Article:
Happy Native American Heritage Day! Here are a few more pictures from my recent visit to the Four Corners area. Monument Valley (above) is a Navajo Tribal Park, and the people that live there are almost all Navajos. One morning a Navajo guide drove us out on the red dirt to see more of the strange rocks. He was a friendly guy, and he was happy to talk about his culture, including their food, festivals, and clan system.
As we passed by little camps of people who lived in that harsh climate without electricity or running water, I wondered how they managed. But it occurred to me, of course, they help each other when they need help. And our guide helped me understand, they don’t feel like they need a lot of things. They like being there, in that land with their families.
As a schoolchild I learned the story that Thanksgiving was a holiday that everyone liked and no one could criticize. It is hard to take issue with conscious gratitude, or getting together with loved ones for a celebratory feast.
But I’ve learned more recently that Native Americans have good reason to dislike the myth of the first Thanksgiving, which makes it hard to spot and understand the greed and violence of many of the Europeans who colonized North America. I heard a good Post Reports podcast this week that included reflections from Wampanoag descendents of those who helped the Pilgrims grow food for the prototype Thanksgiving, and who ultimately became victims.
A Wampanoag woman interviewed in the podcast said she always thought America’s having a single day for giving thanks was a bit strange. In her tradition, people were taught to be thankful every day.
For those brought up, as I was, to view Native Americans as interesting but backward, and the taking of their lands as divine manifest destiny, it’s not easy to hear that many colonial Europeans were merciless pillagers. But it’s definitely worth replacing the myth with actual history, since we get connections to real people, including living Native Americans and their ancestors, rather than fantasy superheroes and supervillains.
On the history front, I started reading The Dawn of Everything: A New History of Humanity, by David Graeber and David Wengrow. The book is a new synthesis of current archeology, anthropology, evolutionary biology, and other research bearing on the development of humans and their institutions. It’s long, but I’ve already encountered some exciting ideas.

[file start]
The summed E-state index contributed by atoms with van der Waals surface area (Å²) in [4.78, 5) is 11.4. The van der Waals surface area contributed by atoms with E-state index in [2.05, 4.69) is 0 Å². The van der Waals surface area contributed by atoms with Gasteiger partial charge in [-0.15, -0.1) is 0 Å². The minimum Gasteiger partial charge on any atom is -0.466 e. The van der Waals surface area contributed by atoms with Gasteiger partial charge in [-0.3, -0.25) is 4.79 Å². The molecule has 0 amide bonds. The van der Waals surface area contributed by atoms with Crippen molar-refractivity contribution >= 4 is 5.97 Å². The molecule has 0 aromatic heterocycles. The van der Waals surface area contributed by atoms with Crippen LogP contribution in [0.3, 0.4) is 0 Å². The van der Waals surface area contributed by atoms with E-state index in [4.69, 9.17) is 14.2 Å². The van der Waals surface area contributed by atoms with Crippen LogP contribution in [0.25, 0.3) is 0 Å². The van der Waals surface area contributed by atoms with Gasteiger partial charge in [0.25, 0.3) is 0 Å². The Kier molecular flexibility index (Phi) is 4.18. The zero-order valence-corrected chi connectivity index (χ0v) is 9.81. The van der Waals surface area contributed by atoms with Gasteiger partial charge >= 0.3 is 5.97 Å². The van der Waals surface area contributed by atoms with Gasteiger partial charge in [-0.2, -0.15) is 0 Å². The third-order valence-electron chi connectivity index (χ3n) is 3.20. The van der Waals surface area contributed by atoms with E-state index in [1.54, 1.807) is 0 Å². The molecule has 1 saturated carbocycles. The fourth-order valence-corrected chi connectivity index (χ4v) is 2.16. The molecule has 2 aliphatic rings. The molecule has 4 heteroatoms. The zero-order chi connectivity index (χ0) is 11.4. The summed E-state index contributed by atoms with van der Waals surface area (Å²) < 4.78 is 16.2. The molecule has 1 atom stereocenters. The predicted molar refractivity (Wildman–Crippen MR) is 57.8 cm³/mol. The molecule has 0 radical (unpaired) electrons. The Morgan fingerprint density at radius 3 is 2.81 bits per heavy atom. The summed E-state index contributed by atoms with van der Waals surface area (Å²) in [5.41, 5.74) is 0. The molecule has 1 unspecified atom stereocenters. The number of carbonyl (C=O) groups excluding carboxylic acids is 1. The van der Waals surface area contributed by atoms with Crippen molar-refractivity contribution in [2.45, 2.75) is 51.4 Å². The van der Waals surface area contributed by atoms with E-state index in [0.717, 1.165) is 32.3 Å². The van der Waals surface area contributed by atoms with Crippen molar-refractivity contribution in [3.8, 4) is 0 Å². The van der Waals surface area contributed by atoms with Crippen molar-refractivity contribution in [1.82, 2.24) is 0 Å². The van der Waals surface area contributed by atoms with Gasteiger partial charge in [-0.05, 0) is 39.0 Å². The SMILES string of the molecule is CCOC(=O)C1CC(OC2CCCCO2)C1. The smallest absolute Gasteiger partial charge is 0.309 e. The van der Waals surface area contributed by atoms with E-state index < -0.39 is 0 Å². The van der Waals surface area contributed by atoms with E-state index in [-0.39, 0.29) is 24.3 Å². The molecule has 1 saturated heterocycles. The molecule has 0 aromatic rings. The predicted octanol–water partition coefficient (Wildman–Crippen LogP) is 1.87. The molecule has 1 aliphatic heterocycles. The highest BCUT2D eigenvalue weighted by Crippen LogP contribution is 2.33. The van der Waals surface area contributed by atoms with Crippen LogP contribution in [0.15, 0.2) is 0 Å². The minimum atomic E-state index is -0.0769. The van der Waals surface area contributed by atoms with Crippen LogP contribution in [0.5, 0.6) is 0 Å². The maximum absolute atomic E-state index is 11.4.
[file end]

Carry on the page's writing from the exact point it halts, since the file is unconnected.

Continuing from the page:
Graeber and Wengrow argue that the concepts of freedom and equality that we thought were developed by the intellectuals of the Enlightenment were actually first worked out and shared by Native Americans, who discussed them over a period of decades with the first European traders and missionaries. Leading eighteenth-century European theorists described these ideas and practices as coming from America, but for later colonial generations, committed to extirpating Native cultures, dissonance made it impossible to entertain the notion of those cultures as intellectual pioneers and leaders.
If recent developments are any guide, it may be a while before these ideas make it into our childrens’ history textbooks. I’m still trying to understand parents disrupting school board meetings around the country in protest against the teaching of what they call “critical race theory (CRT).” I finally figured out that this crowd has redefined the term to have nothing to do with its original academic meaning. For certain angry white parents, CRT now means “teaching history related to American slavery and its aftermath in a way that includes the physical horror and moral shame of it.”
Now Republican-dominated legislatures across the country are banning the teaching of CRT and other efforts to educate children regarding racism. This is disturbing, as are death threats against educators, but this is also educational, in a way. We might have thought everyone understood at least the basics of the American slave system and agreed it was wrong. We may have further thought that no one would feel threatened by a fuller understanding of how that system shaped our country. But now we know that for some of our fellow citizens, this is definitely not the case.
Widespread ignorance about our racial history could be viewed as a failure of our educational system. But to some extent, it has quietly been the status quo for many years. New light is being shined on this shameful history, and for many, and probably most of us, that’s something to welcome and reflect on. Deeper understanding may help us improve our institutions and our communities.
At the same time, it’s definitely frightening when angry anti-CRT parents and Republican politicians start talking about burning books and attacking educators.
This is a wake-up call. Scholars are continuing to make new discoveries, and we’re getting new opportunities for exploration of fresh ideas. But we also have new threats that we better treat seriously. We cannot allow provocative ideas to be banned, books to be burned, and educators to be terrorized and silenced. Our democracy is in trouble, and it needs us to lift our voices.